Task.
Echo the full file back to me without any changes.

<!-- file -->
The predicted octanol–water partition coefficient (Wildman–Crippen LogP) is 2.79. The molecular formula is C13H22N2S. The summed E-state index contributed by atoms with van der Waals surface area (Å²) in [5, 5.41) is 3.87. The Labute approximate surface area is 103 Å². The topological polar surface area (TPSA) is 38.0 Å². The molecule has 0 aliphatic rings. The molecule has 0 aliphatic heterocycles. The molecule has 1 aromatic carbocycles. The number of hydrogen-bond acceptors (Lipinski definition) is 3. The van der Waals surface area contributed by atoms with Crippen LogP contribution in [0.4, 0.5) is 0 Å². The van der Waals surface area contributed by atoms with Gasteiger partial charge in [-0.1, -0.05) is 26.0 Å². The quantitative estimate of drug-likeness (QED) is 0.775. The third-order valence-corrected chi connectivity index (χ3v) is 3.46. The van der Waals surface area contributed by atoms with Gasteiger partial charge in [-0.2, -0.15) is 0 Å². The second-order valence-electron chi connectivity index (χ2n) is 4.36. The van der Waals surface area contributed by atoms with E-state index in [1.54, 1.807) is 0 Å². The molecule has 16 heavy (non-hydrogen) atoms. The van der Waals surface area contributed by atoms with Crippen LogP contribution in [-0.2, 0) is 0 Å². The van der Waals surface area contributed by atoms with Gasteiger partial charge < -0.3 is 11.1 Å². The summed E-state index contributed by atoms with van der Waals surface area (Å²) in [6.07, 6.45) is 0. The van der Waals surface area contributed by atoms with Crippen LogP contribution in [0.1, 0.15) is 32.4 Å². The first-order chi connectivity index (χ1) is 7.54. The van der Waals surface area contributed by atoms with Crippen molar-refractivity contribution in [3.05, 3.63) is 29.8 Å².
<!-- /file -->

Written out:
The predicted octanol–water partition coefficient (Wildman–Crippen LogP) is 2.79. The molecular formula is C13H22N2S. The summed E-state index contributed by atoms with van der Waals surface area (Å²) in [5, 5.41) is 3.87. The Labute approximate surface area is 103 Å². The topological polar surface area (TPSA) is 38.0 Å². The molecule has 0 aliphatic rings. The molecule has 0 aliphatic heterocycles. The molecule has 1 aromatic carbocycles. The number of hydrogen-bond acceptors (Lipinski definition) is 3. The van der Waals surface area contributed by atoms with Crippen LogP contribution in [0.4, 0.5) is 0 Å². The van der Waals surface area contributed by atoms with Gasteiger partial charge in [-0.1, -0.05) is 26.0 Å². The quantitative estimate of drug-likeness (QED) is 0.775. The third-order valence-corrected chi connectivity index (χ3v) is 3.46. The van der Waals surface area contributed by atoms with Gasteiger partial charge in [-0.2, -0.15) is 0 Å². The second-order valence-electron chi connectivity index (χ2n) is 4.36. The van der Waals surface area contributed by atoms with E-state index in [1.54, 1.807) is 0 Å². The molecule has 16 heavy (non-hydrogen) atoms. The van der Waals surface area contributed by atoms with Crippen LogP contribution in [-0.2, 0) is 0 Å². The van der Waals surface area contributed by atoms with Gasteiger partial charge < -0.3 is 11.1 Å². The summed E-state index contributed by atoms with van der Waals surface area (Å²) in [6.07, 6.45) is 0. The van der Waals surface area contributed by atoms with Crippen LogP contribution in [0.1, 0.15) is 32.4 Å². The first-order chi connectivity index (χ1) is 7.54. The van der Waals surface area contributed by atoms with Crippen molar-refractivity contribution in [3.05, 3.63) is 29.8 Å².